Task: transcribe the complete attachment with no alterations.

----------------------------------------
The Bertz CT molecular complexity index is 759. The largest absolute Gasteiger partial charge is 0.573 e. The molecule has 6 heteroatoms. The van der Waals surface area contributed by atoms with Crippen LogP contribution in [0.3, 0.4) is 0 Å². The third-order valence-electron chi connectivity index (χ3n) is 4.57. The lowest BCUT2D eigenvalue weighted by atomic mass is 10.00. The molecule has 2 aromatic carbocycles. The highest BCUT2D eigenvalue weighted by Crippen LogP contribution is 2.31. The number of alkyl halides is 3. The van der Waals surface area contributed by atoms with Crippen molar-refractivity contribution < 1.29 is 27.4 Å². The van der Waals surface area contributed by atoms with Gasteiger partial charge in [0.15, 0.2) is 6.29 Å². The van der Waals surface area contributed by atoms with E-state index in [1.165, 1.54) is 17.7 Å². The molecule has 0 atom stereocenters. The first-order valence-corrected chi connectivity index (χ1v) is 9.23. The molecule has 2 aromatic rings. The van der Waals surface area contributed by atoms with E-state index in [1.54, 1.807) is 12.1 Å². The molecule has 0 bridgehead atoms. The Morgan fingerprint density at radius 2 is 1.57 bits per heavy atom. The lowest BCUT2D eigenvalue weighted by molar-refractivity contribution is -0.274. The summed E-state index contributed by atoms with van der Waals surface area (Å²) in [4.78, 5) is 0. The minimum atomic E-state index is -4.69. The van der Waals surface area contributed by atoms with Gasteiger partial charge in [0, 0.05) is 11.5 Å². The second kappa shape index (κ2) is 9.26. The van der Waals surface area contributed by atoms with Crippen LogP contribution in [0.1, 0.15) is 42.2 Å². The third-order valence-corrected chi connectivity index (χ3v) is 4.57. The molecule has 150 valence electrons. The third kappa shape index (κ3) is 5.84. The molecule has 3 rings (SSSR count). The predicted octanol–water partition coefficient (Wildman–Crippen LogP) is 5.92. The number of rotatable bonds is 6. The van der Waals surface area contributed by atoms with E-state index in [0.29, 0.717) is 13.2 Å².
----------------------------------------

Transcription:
The Bertz CT molecular complexity index is 759. The largest absolute Gasteiger partial charge is 0.573 e. The molecule has 6 heteroatoms. The van der Waals surface area contributed by atoms with Crippen LogP contribution in [0.3, 0.4) is 0 Å². The third-order valence-electron chi connectivity index (χ3n) is 4.57. The lowest BCUT2D eigenvalue weighted by atomic mass is 10.00. The molecule has 2 aromatic carbocycles. The highest BCUT2D eigenvalue weighted by Crippen LogP contribution is 2.31. The number of alkyl halides is 3. The van der Waals surface area contributed by atoms with Crippen molar-refractivity contribution < 1.29 is 27.4 Å². The van der Waals surface area contributed by atoms with Gasteiger partial charge in [0.15, 0.2) is 6.29 Å². The van der Waals surface area contributed by atoms with E-state index in [1.165, 1.54) is 17.7 Å². The molecule has 0 atom stereocenters. The first-order valence-corrected chi connectivity index (χ1v) is 9.23. The molecule has 2 aromatic rings. The van der Waals surface area contributed by atoms with E-state index in [1.54, 1.807) is 12.1 Å². The molecule has 0 bridgehead atoms. The Morgan fingerprint density at radius 2 is 1.57 bits per heavy atom. The lowest BCUT2D eigenvalue weighted by molar-refractivity contribution is -0.274. The summed E-state index contributed by atoms with van der Waals surface area (Å²) in [4.78, 5) is 0. The minimum atomic E-state index is -4.69. The van der Waals surface area contributed by atoms with Gasteiger partial charge in [0, 0.05) is 11.5 Å². The second kappa shape index (κ2) is 9.26. The van der Waals surface area contributed by atoms with Crippen LogP contribution in [0.1, 0.15) is 42.2 Å². The third-order valence-corrected chi connectivity index (χ3v) is 4.57. The molecule has 150 valence electrons. The third kappa shape index (κ3) is 5.84. The molecule has 3 rings (SSSR count). The predicted octanol–water partition coefficient (Wildman–Crippen LogP) is 5.92. The number of rotatable bonds is 6. The van der Waals surface area contributed by atoms with E-state index in [0.29, 0.717) is 13.2 Å².